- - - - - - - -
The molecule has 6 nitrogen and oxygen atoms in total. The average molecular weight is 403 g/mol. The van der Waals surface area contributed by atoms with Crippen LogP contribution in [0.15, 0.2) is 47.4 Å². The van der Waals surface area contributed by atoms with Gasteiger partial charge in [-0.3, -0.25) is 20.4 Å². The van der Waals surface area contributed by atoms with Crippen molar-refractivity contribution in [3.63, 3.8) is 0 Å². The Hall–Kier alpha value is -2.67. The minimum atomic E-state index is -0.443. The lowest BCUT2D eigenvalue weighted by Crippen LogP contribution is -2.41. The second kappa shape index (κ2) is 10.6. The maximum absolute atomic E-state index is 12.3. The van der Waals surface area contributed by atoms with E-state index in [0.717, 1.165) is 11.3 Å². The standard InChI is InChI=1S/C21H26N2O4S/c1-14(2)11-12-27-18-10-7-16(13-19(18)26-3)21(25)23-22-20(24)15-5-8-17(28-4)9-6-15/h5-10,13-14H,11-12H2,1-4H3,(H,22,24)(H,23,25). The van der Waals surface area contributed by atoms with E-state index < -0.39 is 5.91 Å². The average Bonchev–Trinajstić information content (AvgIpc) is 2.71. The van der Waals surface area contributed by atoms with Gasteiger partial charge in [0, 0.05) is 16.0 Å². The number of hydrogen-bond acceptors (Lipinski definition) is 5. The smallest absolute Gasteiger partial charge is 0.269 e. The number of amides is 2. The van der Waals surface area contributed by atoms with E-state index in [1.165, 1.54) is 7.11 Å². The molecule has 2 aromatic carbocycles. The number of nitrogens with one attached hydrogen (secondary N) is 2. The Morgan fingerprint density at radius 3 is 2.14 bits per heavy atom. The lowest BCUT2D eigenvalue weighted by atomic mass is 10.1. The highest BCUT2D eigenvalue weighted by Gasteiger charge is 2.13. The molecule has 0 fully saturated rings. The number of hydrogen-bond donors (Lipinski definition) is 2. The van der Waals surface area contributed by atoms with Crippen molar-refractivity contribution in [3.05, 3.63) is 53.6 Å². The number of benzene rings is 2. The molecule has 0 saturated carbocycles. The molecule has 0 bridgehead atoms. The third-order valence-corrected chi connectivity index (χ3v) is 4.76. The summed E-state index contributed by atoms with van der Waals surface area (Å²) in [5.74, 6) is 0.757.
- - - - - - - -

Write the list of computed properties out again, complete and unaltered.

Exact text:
The molecule has 6 nitrogen and oxygen atoms in total. The average molecular weight is 403 g/mol. The van der Waals surface area contributed by atoms with Crippen LogP contribution in [0.15, 0.2) is 47.4 Å². The van der Waals surface area contributed by atoms with Gasteiger partial charge in [-0.3, -0.25) is 20.4 Å². The van der Waals surface area contributed by atoms with Crippen molar-refractivity contribution in [3.63, 3.8) is 0 Å². The Hall–Kier alpha value is -2.67. The minimum atomic E-state index is -0.443. The lowest BCUT2D eigenvalue weighted by Crippen LogP contribution is -2.41. The second kappa shape index (κ2) is 10.6. The maximum absolute atomic E-state index is 12.3. The van der Waals surface area contributed by atoms with E-state index in [0.717, 1.165) is 11.3 Å². The standard InChI is InChI=1S/C21H26N2O4S/c1-14(2)11-12-27-18-10-7-16(13-19(18)26-3)21(25)23-22-20(24)15-5-8-17(28-4)9-6-15/h5-10,13-14H,11-12H2,1-4H3,(H,22,24)(H,23,25). The van der Waals surface area contributed by atoms with E-state index < -0.39 is 5.91 Å². The average Bonchev–Trinajstić information content (AvgIpc) is 2.71. The van der Waals surface area contributed by atoms with Gasteiger partial charge in [0, 0.05) is 16.0 Å². The number of hydrogen-bond acceptors (Lipinski definition) is 5. The smallest absolute Gasteiger partial charge is 0.269 e. The number of amides is 2. The van der Waals surface area contributed by atoms with E-state index in [1.165, 1.54) is 7.11 Å². The molecule has 2 aromatic carbocycles. The number of nitrogens with one attached hydrogen (secondary N) is 2. The Morgan fingerprint density at radius 3 is 2.14 bits per heavy atom. The lowest BCUT2D eigenvalue weighted by atomic mass is 10.1. The highest BCUT2D eigenvalue weighted by Gasteiger charge is 2.13. The molecule has 0 fully saturated rings. The number of hydrogen-bond donors (Lipinski definition) is 2. The van der Waals surface area contributed by atoms with Crippen molar-refractivity contribution in [3.05, 3.63) is 53.6 Å². The number of benzene rings is 2. The molecule has 0 saturated carbocycles. The molecule has 0 bridgehead atoms. The third-order valence-corrected chi connectivity index (χ3v) is 4.76. The summed E-state index contributed by atoms with van der Waals surface area (Å²) in [5.74, 6) is 0.757.